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Affordable Housing

NEWS
October 28, 2003
Deirdre Newman Two community organizations have joined forces to focus attention on providing more affordable housing and eliminating substandard apartment conditions. St. Joachim Catholic Church and the Orange County Congregation Community Organizations started working together in September. One of the main priorities is to create standards that landlords would have to adhere to when renting out their apartments. There is a need to hold landlords more accountable to ensure a higher quality of life for apartment tenants, said Alma Marquez, senior organizer with the county group.
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NEWS
September 9, 2000
SENIOR HOUSING Newport Beach's affordable housing task force has concluded that senior citizens have the most pressing need for assistance with housing. The task force, which includes council members Jan Debay, Gary Adams and Tod Ridgeway, also says it's time for The Irvine Co. to develop affordable housing required by the general plan's housing element in connection with the construction of 850 homes. The task force chose Lower Bayview Landing as the site where an affordable housing project could be developed without significant delay.
NEWS
March 18, 2001
In the coming weeks, Newport Beach officials will begin the long, detailed and at times tedious process of bringing more affordable housing to the city. It is far from the most glamorous part of their jobs. It involves calculating percentages of "housing units," putting into place specific programs to encourage developers to build low-income housing and even determining what "low-income" means. But it will be among their most important jobs, and potentially among their most outstanding legacies because of a simple fact of life: Everybody grows old. City officials have acknowledged that Newport Beach's increasing senior population -- already a fourth of residents -- is demanding more affordable housing be built.
NEWS
March 13, 2001
Mathis Winkler NEWPORT BEACH -- When Jo Bessell learned last year that her Domingo Drive apartment had been sold, she knew her rent would increase. Over the 28-plus years that she's lived in her two-bedroom abode, Bessell's rent had steadily climbed from $275 to $1,160 per month. But then Bessell's new landlord informed her that he would tack on another $465 to her monthly bill, adding that at $1,625 she'd still be paying less than the going market rate.
NEWS
By Brianna Bailey | November 30, 2007
The Newport Beach Planning Commission approved a multimillion dollar development agreement with the Irvine Co. Thursday night to create a new planned community in Newport Center. Six of the city’s seven planning commissioners voted to pass the deal up to Newport Beach City Council for final review. Commissioner Michael Toerge was absent. A few residents expressed concern the deal was moving rapidly through city government without enough time for public discussion. City officials expect the council’s approval of the deal by the end of the year.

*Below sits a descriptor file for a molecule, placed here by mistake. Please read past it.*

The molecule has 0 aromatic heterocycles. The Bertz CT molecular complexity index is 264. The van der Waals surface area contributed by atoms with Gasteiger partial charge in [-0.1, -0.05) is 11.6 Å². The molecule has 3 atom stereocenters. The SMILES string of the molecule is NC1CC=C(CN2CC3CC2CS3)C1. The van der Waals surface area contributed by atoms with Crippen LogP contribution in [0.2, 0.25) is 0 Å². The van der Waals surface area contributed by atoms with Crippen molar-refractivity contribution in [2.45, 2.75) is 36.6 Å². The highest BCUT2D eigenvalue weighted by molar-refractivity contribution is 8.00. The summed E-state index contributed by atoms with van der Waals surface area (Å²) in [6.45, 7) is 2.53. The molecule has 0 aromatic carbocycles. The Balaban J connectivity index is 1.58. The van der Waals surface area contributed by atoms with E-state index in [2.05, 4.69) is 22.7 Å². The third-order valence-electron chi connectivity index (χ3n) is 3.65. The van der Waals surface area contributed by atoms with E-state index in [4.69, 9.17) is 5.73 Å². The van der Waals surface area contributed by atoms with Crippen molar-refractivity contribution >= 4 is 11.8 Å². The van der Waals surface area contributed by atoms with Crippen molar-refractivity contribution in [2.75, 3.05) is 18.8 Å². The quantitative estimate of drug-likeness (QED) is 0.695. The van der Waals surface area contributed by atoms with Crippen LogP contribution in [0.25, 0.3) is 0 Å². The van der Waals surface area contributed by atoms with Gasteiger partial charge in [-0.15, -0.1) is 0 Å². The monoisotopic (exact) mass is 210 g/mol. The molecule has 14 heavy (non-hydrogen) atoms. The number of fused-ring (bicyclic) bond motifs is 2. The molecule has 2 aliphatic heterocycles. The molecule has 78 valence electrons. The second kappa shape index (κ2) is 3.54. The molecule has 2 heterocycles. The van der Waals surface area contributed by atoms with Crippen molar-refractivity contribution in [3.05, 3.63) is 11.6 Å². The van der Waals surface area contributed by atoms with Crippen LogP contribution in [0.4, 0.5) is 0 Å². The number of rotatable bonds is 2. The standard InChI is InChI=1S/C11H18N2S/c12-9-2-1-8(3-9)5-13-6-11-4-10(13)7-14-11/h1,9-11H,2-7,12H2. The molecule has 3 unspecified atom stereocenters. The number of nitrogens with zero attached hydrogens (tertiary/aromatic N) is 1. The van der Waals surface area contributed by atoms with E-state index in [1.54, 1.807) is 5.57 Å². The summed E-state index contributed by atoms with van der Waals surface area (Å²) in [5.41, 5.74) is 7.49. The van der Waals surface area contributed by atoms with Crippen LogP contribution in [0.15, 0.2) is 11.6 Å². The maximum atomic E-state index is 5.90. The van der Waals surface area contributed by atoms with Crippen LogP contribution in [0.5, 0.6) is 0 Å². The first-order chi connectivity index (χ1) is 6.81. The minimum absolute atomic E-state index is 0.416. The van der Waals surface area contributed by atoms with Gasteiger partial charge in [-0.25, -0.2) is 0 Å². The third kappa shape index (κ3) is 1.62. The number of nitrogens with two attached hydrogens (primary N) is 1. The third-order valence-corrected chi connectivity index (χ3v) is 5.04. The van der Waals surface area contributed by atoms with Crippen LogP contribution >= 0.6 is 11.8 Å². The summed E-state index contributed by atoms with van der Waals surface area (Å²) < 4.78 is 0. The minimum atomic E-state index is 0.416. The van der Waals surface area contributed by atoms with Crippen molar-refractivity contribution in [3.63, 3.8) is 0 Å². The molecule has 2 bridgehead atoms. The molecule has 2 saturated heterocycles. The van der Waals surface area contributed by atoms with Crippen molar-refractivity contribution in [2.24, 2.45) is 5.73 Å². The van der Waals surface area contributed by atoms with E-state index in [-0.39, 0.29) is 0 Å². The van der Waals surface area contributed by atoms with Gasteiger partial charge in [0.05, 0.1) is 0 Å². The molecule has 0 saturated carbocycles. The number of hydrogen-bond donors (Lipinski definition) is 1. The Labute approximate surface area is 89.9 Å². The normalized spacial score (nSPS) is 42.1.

NEWS
June 21, 2001
Mathis Winkler NEWPORT BEACH -- There's not much room to grow here, and apparently that's OK. The city's need for new homes over the next five years is less than a quarter of what had to be built in the early 1990s, according to a draft document on housing needs that planning commissioners will discuss at their meeting tonight. While the city set a goal of 2,062 new housing units for the period from 1989 to 1994, city officials expect 476 new homes will be enough to meet the city's needs until 2005.
NEWS
By Jean Forbath | July 10, 2012
The Daily Pilot's front-page story (Re. "Council approves tax-free bond to renovate Bethel Towers," July 7) about the $37-million tax-free bond raises many questions. It stated that, thanks to this deal approved by the City Council, Costa Mesa's low-income seniors would be guaranteed affordable housing at Bethel Towers for 55 years. What it didn't point out is that the project's promise to keep only 20% of the 269 units affordable results in a loss of 215 affordable units!
NEWS
June 2, 2003
June Casagrande Since the late Phil Sansone began the push about 10 years ago for a senior affordable housing complex at Lower Bayview Landing, this is the closest the city has ever come to see that dream materialize. The Irvine Co. has committed the land at the 15-acre site, the city has approved the project, a developer is ready to apply for state funding and the City Council has voted to approve the permits. Now, a single Coastal Commission vote stands as the last hurdle to building 150 units of affordable housing for seniors at the site.
NEWS
By Ana Facio Contreras | August 1, 2006
Construction has begun for a 145-unit condominium project, the first in Costa Mesa's downtown redevelopment area to combine upscale units with affordable housing. The project at 1901 Newport Blvd. is expected to help revitalize downtown near Triangle Square. The Pacifica at Newport Plaza development will include two-bedroom condominiums estimated to start at $500,000, said Michael Eadie, vice president of Rutter Development Corp., the company building the project. Seven affordable housing units will be built by Rutter and five will be built by the city at a different site.
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